Yes, they are unconstitutional. We have to nip in the bud the notion that our government can completely strip us of our civil rights based on a health scare – or anything else for that matter.

MADISON, Wis. (AP) — Business owners, candidates for office, a pastor and one of the organizers of last month’s “reopen Wisconsin” protest at the Wisconsin Capitol have filed a federal lawsuit alleging that local stay-at-home orders are unconstitutional.

The lawsuit, filed by 17 Wisconsin residents Wednesday in federal court in Milwaukee, challenges the local orders that took effect after the state Supreme Court last week tossed out Gov. Tony Evers’ statewide “safer at home” order as unconstitutional. The new lawsuit names 21 state and local Wisconsin public safety and health officials, including Evers and all members of the state elections commission, as defendants.

The lawsuit asks the judge to declare the local orders unconstitutional and void them all.

Lawless bureaucrats must be held to account

I don’t know about you, but I’m pretty disgusted how high-level bureaucrats in Washington and Madison are never held accountable when they break the law. Shouldn’t losing their job be the least thing that should happen when they abuse their power and break the law? I think so and argue the case in my latest column for the Washington County Daily News today. Here’s a taste. Go pick up a copy!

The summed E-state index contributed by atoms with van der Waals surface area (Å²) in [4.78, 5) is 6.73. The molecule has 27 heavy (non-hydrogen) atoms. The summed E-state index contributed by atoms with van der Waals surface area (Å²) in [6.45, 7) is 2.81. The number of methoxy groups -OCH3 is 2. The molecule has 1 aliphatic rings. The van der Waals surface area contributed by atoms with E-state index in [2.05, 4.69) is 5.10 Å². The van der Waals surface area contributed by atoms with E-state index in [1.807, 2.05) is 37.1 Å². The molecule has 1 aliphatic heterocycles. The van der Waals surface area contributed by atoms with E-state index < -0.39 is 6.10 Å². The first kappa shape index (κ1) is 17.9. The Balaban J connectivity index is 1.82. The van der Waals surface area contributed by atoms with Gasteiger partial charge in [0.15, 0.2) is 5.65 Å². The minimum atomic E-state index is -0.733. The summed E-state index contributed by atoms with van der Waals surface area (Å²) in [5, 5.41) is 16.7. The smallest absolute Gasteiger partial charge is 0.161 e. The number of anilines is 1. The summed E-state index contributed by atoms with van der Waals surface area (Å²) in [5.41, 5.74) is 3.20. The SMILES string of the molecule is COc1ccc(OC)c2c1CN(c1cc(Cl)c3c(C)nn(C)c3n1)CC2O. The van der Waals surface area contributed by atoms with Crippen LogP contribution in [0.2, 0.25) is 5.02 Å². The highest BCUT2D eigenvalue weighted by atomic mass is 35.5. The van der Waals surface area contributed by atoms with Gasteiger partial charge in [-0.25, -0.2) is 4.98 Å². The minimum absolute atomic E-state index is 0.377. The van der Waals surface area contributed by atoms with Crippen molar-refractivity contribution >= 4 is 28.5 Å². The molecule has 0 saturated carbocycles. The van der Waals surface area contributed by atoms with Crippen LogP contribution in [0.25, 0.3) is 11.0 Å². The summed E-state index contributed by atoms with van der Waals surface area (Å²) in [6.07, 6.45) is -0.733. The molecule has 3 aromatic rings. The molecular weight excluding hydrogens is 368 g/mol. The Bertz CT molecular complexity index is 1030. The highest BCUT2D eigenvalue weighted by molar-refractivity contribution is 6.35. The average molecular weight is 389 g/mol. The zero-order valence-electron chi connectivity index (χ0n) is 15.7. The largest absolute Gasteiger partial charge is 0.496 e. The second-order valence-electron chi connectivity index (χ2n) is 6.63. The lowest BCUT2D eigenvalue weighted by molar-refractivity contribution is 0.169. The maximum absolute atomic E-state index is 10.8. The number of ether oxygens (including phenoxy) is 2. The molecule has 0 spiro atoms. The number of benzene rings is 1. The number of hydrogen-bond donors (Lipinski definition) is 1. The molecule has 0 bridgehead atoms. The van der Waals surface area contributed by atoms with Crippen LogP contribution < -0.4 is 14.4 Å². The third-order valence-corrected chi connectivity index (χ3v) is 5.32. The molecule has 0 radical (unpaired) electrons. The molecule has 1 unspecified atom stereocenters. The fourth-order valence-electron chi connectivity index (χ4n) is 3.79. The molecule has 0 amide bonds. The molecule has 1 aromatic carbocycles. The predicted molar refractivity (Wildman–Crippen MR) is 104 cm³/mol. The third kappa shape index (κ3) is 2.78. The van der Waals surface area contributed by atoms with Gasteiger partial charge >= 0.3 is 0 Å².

What happens now? When a normal Wisconsinite is caught breaking the law, they are fined or jailed. When Palm’s illegal order was being enforced, Wisconsinites were being ticketed and arrested for doing things as simple as eating in a restaurant or playing basketball in a park. Will Secretary-designee Palm be held accountable for breaking the law?

Will her boss, Governor Evers, take responsibility for his employee’s blatant flaunting of the Constitution and the law?

So far, neither Evers nor Palm have indicated that they will accept any responsibility for violating the law. They will continue to cash their full paychecks and direct their opulent staffs courtesy of the very citizens they sought to oppress. They have committed to continue on without a modicum of contrition for their unlawful actions.